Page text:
Thursday, June 21, 2007

just a bit of light

The photo is one my eldest son snapped one day on a hike. My long hikes over the hills and through the forest lands are mostly memories, but he continues the tradition, without even having known that it was my comfort, my writing workshop, and the way I tested out the endurance of his father, who was 24 years my senior, but kept up with me very well in those old days.

These days, for me, are days of busyness shot through with the light of sudden memories. Gifts, and losses. Sometimes I'm not sure which is which.

Following news of my friend Berk's death--indeed, five minutes after I posted those paragraphs--I received news of the death of the father of my highschool sweetheart. We were together--10 years? 12? that poet-historian and I, and his father stalwartly disliked me every day of that time, because I was not Jewish. And because, he would add, I was sloppy and a dilettante and--oh, I don't know what else. They were probably always true things, though they cut to my heart.
I cried when I heard the news. He was in his late 80's, I had not seen him for--let me think--perhaps 35 years? I heard news, bit by bit.
And he is dead now, with his cleverness, his passion for Israel, his baritone voice. There's not a story I can tell now, not really.
And I don't really like being struck silent and bewildered.

My dearest friend from highschool stopped by a couple weeks ago with her mother, on a whirlwind tour of the coast, up to Canada. Over pancakes her mother told me stories and paused to say "I can see the young girl you were". I laughed and said I was glad, and that she is probably the only one now who can do that, look back through the decades to my 15 or 16 year old self and cherish that lost girl and all her dreams. It's a precious thing. Her daughter, my dear friend, mentioned the possible journeys of our retirement..or, well, her retirement. Retirement isn't in my dictionary of possibilities--but I could be tempted to weekends of irresponsiblity, in the name of the young crones everywhere ( & with fond nods to Lori and Marly). The mother--my own sole mother of the heart, in absence of those of blood--is 84 now, and vibrant as ever. I wistfully wished I really did share those enduring and clever genes; my friend says perhaps, by long acquaintance, they rub off.

It's a good thought. I'd love to be in my mid 80's racketing off somewhere. Or maybe hiking again, a little slowly, but with great stubborness. Climbing towards the light.

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Blogger Lori Witzel said...

Well, another tiny bit of blog synchronicity -- take a look at a poem I re-posted today about masters track and field (aka "T&F for people old enough to know better)...

Too bad I'm just swiping a second from otherwise working hard -- had I more time I'd raise a glass to Young Crones!

9:41 AM, June 21, 2007  
Anonymous marly said...

Crones Climbing Toward Light.

Good title, eh?

8:03 AM, June 26, 2007  
Anonymous dr O2 said...

Sorry to hear abt the death :-S I myself am suffering from the aftermath of a relatives death :-S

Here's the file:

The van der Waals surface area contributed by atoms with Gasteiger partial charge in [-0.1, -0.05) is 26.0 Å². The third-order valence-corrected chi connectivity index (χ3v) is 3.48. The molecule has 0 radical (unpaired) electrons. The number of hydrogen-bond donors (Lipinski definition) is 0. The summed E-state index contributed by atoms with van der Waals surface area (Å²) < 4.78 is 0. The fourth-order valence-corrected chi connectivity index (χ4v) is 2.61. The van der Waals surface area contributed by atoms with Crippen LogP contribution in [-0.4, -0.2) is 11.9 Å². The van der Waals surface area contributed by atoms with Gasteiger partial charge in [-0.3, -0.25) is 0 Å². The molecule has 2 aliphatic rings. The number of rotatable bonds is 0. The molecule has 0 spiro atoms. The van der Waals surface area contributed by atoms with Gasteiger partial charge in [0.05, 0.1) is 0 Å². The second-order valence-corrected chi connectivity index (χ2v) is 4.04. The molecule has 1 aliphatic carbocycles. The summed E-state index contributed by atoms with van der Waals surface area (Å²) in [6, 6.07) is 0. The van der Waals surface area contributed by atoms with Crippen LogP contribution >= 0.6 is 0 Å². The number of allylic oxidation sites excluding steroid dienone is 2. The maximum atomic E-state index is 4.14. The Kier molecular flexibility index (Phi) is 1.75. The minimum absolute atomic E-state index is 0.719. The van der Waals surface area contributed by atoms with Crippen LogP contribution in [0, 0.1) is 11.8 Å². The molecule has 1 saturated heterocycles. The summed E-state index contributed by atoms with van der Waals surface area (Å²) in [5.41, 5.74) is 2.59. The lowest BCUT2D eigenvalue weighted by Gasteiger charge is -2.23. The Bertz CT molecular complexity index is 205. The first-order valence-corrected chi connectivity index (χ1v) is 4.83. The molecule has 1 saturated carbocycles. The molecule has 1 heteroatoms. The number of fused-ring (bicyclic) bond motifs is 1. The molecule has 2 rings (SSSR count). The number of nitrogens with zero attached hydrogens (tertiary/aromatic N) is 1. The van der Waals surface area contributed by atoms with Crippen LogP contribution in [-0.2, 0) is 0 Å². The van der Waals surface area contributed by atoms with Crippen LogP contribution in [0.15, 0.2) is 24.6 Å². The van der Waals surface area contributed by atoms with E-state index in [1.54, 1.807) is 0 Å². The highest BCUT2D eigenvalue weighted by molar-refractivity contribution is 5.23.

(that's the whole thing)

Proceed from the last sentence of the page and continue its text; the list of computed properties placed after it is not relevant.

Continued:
It is a treasure to have someone who remembers our childhood! I enjoy all those tales abt the young me!

Sorry I haven' been around much. But without permission, I have copied some of your texts for my students to read in the class :-) Hope you won't mind :">

6:21 AM, June 27, 2007  
Blogger jarvenpa said...

Lori, you know I liked your poem greatly..marly--interesting title; it makes me think of quite an Ingledovish sort of story, actually I want more of those stories from you--but you know that. Two books in that series feels incomplete. Wonderful, but imcomplete. But I am greedy.

dr o2-I am sorry about your relative's death. As to using my words for your students--well, of course you may, I give you full past, present, and future permission. (they will be learning some odd words from me though!)

10:59 PM, June 28, 2007  
Blogger womanwandering said...

Beautiful post ... I'm so glad you called by my blog and said hi.

11:52 PM, June 30, 2007  
Blogger David said...

I really like that picture Jarvenpa! My compliments to your son. Its been a while since I took a long hike. Maybe I should try it once again. :) When I was a kid, I loved hiking in the woods. I had a great sense of direction, so I never got lost. I would memorize all sorts of landmarks along the way. These days, though, I might need to think about getting a GPS locater. ;)

7:46 PM, July 02, 2007  
Blogger jarvenpa said...

thanks wandering woman, and thank you David.
back in the day I used to try to get lost, and never managed to (in cities and in the mountains as well). I don't remember now why, but I was so curious about the feeling of being so disoriented I could no longer find my way--it seemed to me it would be interesting. Led to many a long, long wandering.

8:56 PM, July 02, 2007  
Blogger blog queen said...

I am sorry to hear of all of your losses, both present and past.

I popped by, because I hadn't been here in a bit.

I lost a former student of mine a week ago in a car accident. Very tragic. Another of my former students, his girlfriend was driving. It is difficult when souls leave this earth.

How heartening though, hearing about the older lady. My mom is 84, and hanging in there. She is in assisted living however.

7:46 PM, July 05, 2007  
Blogger jarvenpa said...

hi blog queen, I stopped by your space to read your poems and memories (and it was a nice stop, I must say). I am so sorry about your student.

6:12 PM, July 06, 2007  

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